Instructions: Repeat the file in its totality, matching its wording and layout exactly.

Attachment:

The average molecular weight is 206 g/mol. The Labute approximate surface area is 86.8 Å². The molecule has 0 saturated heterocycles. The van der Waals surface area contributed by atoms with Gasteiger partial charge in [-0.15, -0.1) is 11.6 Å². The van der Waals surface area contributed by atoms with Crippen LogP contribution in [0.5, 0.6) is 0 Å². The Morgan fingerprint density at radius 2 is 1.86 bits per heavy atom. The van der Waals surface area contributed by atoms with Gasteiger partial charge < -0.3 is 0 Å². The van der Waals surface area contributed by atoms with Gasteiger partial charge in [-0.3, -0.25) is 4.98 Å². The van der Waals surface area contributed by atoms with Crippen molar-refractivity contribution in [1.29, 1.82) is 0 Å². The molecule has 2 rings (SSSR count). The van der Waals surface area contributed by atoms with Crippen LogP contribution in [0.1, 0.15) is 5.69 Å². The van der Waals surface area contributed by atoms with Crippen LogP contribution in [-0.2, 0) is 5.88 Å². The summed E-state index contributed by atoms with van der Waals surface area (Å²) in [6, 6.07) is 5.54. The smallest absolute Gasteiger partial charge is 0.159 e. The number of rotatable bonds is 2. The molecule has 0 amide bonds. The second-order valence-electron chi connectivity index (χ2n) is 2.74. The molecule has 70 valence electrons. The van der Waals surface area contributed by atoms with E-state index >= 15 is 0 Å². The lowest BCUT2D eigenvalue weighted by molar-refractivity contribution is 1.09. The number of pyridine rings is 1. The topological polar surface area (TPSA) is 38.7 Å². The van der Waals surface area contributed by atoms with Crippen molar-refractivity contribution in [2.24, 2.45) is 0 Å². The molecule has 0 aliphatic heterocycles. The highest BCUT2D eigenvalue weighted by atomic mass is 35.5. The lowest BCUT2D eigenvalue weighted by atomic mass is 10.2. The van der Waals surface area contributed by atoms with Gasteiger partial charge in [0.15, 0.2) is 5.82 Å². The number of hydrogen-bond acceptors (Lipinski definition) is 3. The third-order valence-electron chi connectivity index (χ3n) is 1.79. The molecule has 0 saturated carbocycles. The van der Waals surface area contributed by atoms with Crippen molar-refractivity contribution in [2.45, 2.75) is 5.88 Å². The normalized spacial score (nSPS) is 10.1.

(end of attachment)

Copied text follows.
The average molecular weight is 206 g/mol. The Labute approximate surface area is 86.8 Å². The molecule has 0 saturated heterocycles. The van der Waals surface area contributed by atoms with Gasteiger partial charge in [-0.15, -0.1) is 11.6 Å². The van der Waals surface area contributed by atoms with Crippen LogP contribution in [0.5, 0.6) is 0 Å². The Morgan fingerprint density at radius 2 is 1.86 bits per heavy atom. The van der Waals surface area contributed by atoms with Gasteiger partial charge < -0.3 is 0 Å². The van der Waals surface area contributed by atoms with Gasteiger partial charge in [-0.3, -0.25) is 4.98 Å². The van der Waals surface area contributed by atoms with Crippen molar-refractivity contribution in [1.29, 1.82) is 0 Å². The molecule has 2 rings (SSSR count). The van der Waals surface area contributed by atoms with Crippen LogP contribution in [0.1, 0.15) is 5.69 Å². The van der Waals surface area contributed by atoms with Crippen LogP contribution in [-0.2, 0) is 5.88 Å². The summed E-state index contributed by atoms with van der Waals surface area (Å²) in [6, 6.07) is 5.54. The smallest absolute Gasteiger partial charge is 0.159 e. The number of rotatable bonds is 2. The molecule has 0 amide bonds. The second-order valence-electron chi connectivity index (χ2n) is 2.74. The molecule has 70 valence electrons. The van der Waals surface area contributed by atoms with E-state index >= 15 is 0 Å². The lowest BCUT2D eigenvalue weighted by molar-refractivity contribution is 1.09. The number of pyridine rings is 1. The topological polar surface area (TPSA) is 38.7 Å². The van der Waals surface area contributed by atoms with Crippen molar-refractivity contribution in [2.24, 2.45) is 0 Å². The molecule has 0 aliphatic heterocycles. The highest BCUT2D eigenvalue weighted by atomic mass is 35.5. The lowest BCUT2D eigenvalue weighted by atomic mass is 10.2. The van der Waals surface area contributed by atoms with Gasteiger partial charge in [0.15, 0.2) is 5.82 Å². The number of hydrogen-bond acceptors (Lipinski definition) is 3. The third-order valence-electron chi connectivity index (χ3n) is 1.79. The molecule has 0 saturated carbocycles. The van der Waals surface area contributed by atoms with Crippen molar-refractivity contribution in [2.45, 2.75) is 5.88 Å². The normalized spacial score (nSPS) is 10.1.